The National Assembly has finally passed the Petroleum Industry Bill (PIB), 2021. The key objective of the PIB is to overhaul and transform the Nigerian oil gas industry. The Bill is now awaiting the assent by the President. However, the key question that is being asked is: will the PIB be the game changer for the industry at a time when major oil producers are seeking to transition to clean energy? Only time will tell.

The oil and gas industry has a significant impact on the Nigeria's economy. Though the industry contributes less than 10% to the country's gross domestic product, it contributes about 90% of the foreign exchange earnings and 60% of total income. Consequently, any adverse change in the industry will have a big and long-term impact on government finances. This is the reason why successive governments have remained focused on the sector despite various discussions on diversifying the economy.

For the past 20 years, there have been various attempts at reforming the industry. However, none of these efforts has yielded any tangible result until the introduction of the Petroleum Industry Bill (PIB) 2020. Prior to now, there were various iterations of the PIB. The PIB started as an omnibus bill and was later divided into 4 separate bills before emerging in 2020 as a consolidated bill.

It is a fact that previous attempts at passing the PIB in 2009, 2012 and 2018 failed because of factors such as lack of ownership, misalignment of interests between the National Assembly and the Executive, perceived erosion of ministerial powers, stiff opposition by the petroleum host communities and push back by investors on the perceived uncompetitive provisions in those versions of the bill. The PIB 2021 is set to address all the issues to the extent possible. It should be noted that the present administration and the 9th National Assembly have demonstrated unparalleled commitment to passing the bill. They understand the importance of passing a bill that is competitive, balanced, fair, reasonable and realistic.

The jury is out on whether the PIB will achieve these objectives. One thing is clear - government has tried to strike a balance between immediate revenues demands and the need to attract long-term investment for the industry. This has become extremely crucial when one considers the fact that only 4% of the $70billion investments made in Africa's oil and gas industry between 2015 and 2019 was in respect of Nigeria even though it is the biggest producer and has the largest reserves on the continent. According to the National Bureau of Statistics, only $53.5m or 0.55% of total investment of $9.680billion in Nigeria in 2020 was made in the industry.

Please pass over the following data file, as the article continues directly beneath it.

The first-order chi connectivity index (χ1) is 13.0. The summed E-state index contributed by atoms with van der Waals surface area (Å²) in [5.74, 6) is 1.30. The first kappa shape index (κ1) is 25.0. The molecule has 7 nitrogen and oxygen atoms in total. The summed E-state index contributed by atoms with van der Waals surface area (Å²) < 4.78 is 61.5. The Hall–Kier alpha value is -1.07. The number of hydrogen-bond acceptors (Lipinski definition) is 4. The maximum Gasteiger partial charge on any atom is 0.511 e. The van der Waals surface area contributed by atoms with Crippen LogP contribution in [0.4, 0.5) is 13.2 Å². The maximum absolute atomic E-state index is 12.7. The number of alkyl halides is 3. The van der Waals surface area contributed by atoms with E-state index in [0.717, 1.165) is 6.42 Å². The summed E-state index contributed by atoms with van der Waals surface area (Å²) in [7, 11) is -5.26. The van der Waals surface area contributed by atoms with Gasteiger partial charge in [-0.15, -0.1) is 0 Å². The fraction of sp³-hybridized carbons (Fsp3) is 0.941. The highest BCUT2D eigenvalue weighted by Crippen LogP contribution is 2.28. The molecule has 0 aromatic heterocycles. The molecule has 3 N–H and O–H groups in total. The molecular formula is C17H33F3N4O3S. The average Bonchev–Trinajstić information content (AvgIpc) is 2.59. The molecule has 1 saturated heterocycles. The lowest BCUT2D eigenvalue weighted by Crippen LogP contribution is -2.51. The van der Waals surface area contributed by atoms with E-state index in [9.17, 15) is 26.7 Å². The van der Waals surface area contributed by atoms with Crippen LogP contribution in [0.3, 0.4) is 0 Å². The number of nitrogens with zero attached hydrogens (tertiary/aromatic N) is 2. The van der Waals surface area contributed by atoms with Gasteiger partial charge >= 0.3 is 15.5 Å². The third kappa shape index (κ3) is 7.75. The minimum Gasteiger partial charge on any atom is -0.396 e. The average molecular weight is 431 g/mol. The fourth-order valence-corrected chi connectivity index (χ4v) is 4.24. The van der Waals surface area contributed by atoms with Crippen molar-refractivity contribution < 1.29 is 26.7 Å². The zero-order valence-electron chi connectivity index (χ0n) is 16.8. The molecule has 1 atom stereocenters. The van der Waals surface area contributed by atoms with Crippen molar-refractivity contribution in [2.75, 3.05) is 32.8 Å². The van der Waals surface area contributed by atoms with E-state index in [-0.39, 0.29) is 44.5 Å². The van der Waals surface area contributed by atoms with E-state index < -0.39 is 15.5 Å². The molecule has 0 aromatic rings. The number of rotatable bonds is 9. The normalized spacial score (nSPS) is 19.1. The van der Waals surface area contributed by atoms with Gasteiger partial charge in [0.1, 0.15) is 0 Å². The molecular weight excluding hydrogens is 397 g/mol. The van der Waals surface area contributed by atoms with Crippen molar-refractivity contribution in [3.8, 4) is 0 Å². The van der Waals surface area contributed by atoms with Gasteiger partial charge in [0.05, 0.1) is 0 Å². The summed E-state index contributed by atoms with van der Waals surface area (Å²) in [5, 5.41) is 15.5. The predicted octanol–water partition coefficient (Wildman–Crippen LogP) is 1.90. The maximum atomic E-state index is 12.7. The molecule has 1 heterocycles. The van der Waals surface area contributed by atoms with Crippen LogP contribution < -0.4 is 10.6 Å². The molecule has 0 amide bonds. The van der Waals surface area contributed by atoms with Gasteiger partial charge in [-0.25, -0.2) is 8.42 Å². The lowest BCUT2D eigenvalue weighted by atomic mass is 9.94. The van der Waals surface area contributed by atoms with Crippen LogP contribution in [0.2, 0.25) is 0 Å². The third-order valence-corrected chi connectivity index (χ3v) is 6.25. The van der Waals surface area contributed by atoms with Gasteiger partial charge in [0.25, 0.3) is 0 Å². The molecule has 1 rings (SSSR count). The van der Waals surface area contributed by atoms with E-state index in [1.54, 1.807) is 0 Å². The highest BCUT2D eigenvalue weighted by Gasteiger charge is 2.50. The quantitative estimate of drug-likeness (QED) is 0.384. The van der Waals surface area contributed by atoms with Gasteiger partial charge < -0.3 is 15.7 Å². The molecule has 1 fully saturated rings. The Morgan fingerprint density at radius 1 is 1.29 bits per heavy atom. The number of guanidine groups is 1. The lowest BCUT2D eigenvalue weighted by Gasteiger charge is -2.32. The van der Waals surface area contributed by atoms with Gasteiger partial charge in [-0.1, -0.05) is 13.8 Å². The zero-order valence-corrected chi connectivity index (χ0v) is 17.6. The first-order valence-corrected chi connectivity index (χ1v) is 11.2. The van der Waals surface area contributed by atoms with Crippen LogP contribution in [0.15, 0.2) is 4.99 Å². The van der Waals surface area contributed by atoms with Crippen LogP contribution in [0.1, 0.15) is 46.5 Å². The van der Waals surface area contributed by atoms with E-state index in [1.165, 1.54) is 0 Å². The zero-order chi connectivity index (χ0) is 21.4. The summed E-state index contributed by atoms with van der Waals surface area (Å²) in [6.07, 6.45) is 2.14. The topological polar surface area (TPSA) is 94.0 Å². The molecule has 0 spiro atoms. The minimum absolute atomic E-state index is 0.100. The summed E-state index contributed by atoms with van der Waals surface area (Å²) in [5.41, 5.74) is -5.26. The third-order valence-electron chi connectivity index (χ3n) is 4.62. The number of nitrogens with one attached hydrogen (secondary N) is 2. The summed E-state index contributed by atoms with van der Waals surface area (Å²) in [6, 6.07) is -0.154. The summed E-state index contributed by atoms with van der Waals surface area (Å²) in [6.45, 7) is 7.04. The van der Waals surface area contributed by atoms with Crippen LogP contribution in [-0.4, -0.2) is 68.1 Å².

If we must achieve our ambition of 40 billion barrels of oil in reserves and 4million barrels of oil per day, we need to attract new investments into the sector. This task has even become more daunting in the light of the various challenges facing the industry, especially with respect to the renewed focus on renewables and energy transition. The oil in the ground is of no use to the country if it cannot monetize it. Therefore, the PIB must lead to a massive transformation of the industry and succeed in attracting the desired investment required to reposition the industry. Otherwise, Nigeria's production will continue to decline significantly with the adverse effect on revenue. It is also important that we continue to explore new areas to increase our oil and gas reserves given that our reserves will get depleted within the next 50 years at the current rate of production. Our ability to increase reserves is only possible if the country carries out exploratory activities. This provides the justification for the introduction of the Frontier Exploration Fund.

Though the PIB 2021 is not a perfect law, It is a good way to start. Hopefully, the provisions of the PIB will be enough to stimulate the desired investment though it has not addressed the issue of energy transition from fossil fuel to clean energy.

Overall, the PIB 2021 should help to transform the Nigeria oil and gas Industry given the myriads of challenges it seeks to address: - encourage investments, improved focus on midstream operations, improved funding for JV operations, environmental remediation and abandonment, and transfer of effective control to host communities in terms of project selection, execution and ownership.